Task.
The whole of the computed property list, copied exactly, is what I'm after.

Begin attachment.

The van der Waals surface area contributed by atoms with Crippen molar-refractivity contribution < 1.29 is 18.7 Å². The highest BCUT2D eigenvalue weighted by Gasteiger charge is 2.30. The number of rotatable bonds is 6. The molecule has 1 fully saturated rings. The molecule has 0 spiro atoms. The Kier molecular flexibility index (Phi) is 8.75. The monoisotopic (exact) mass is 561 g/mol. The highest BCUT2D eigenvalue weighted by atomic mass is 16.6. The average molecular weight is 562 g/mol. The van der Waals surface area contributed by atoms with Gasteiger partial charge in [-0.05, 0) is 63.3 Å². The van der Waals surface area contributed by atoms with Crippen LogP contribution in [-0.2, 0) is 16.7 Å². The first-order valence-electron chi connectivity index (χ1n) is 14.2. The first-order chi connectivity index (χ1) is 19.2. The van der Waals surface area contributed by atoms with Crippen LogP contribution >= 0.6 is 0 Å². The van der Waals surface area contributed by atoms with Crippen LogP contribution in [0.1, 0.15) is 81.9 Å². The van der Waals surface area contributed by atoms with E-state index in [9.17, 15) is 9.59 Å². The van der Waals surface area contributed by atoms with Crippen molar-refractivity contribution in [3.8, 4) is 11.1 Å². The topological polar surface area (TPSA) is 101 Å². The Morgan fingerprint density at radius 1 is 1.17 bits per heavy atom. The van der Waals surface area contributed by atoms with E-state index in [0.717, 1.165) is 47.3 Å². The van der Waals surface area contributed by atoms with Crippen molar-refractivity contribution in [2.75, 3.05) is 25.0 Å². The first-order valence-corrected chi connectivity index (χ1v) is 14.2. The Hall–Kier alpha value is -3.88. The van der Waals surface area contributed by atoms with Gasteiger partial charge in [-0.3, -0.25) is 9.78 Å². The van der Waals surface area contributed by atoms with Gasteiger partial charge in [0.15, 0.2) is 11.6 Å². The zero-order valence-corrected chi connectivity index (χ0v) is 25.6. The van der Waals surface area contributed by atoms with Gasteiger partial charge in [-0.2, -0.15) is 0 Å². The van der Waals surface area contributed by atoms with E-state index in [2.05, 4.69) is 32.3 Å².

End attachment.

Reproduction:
The van der Waals surface area contributed by atoms with Crippen molar-refractivity contribution < 1.29 is 18.7 Å². The highest BCUT2D eigenvalue weighted by Gasteiger charge is 2.30. The number of rotatable bonds is 6. The molecule has 1 fully saturated rings. The molecule has 0 spiro atoms. The Kier molecular flexibility index (Phi) is 8.75. The monoisotopic (exact) mass is 561 g/mol. The highest BCUT2D eigenvalue weighted by atomic mass is 16.6. The average molecular weight is 562 g/mol. The van der Waals surface area contributed by atoms with Gasteiger partial charge in [-0.05, 0) is 63.3 Å². The van der Waals surface area contributed by atoms with Crippen LogP contribution in [-0.2, 0) is 16.7 Å². The first-order valence-electron chi connectivity index (χ1n) is 14.2. The first-order chi connectivity index (χ1) is 19.2. The van der Waals surface area contributed by atoms with Crippen LogP contribution >= 0.6 is 0 Å². The van der Waals surface area contributed by atoms with Crippen LogP contribution in [0.1, 0.15) is 81.9 Å². The van der Waals surface area contributed by atoms with E-state index in [9.17, 15) is 9.59 Å². The van der Waals surface area contributed by atoms with Crippen molar-refractivity contribution in [3.8, 4) is 11.1 Å². The topological polar surface area (TPSA) is 101 Å². The Morgan fingerprint density at radius 1 is 1.17 bits per heavy atom. The van der Waals surface area contributed by atoms with E-state index in [0.717, 1.165) is 47.3 Å². The van der Waals surface area contributed by atoms with Crippen molar-refractivity contribution in [2.75, 3.05) is 25.0 Å². The first-order valence-corrected chi connectivity index (χ1v) is 14.2. The Hall–Kier alpha value is -3.88. The van der Waals surface area contributed by atoms with Gasteiger partial charge in [-0.3, -0.25) is 9.78 Å². The van der Waals surface area contributed by atoms with Gasteiger partial charge in [0.15, 0.2) is 11.6 Å². The zero-order valence-corrected chi connectivity index (χ0v) is 25.6. The van der Waals surface area contributed by atoms with Gasteiger partial charge in [-0.2, -0.15) is 0 Å². The van der Waals surface area contributed by atoms with E-state index in [2.05, 4.69) is 32.3 Å².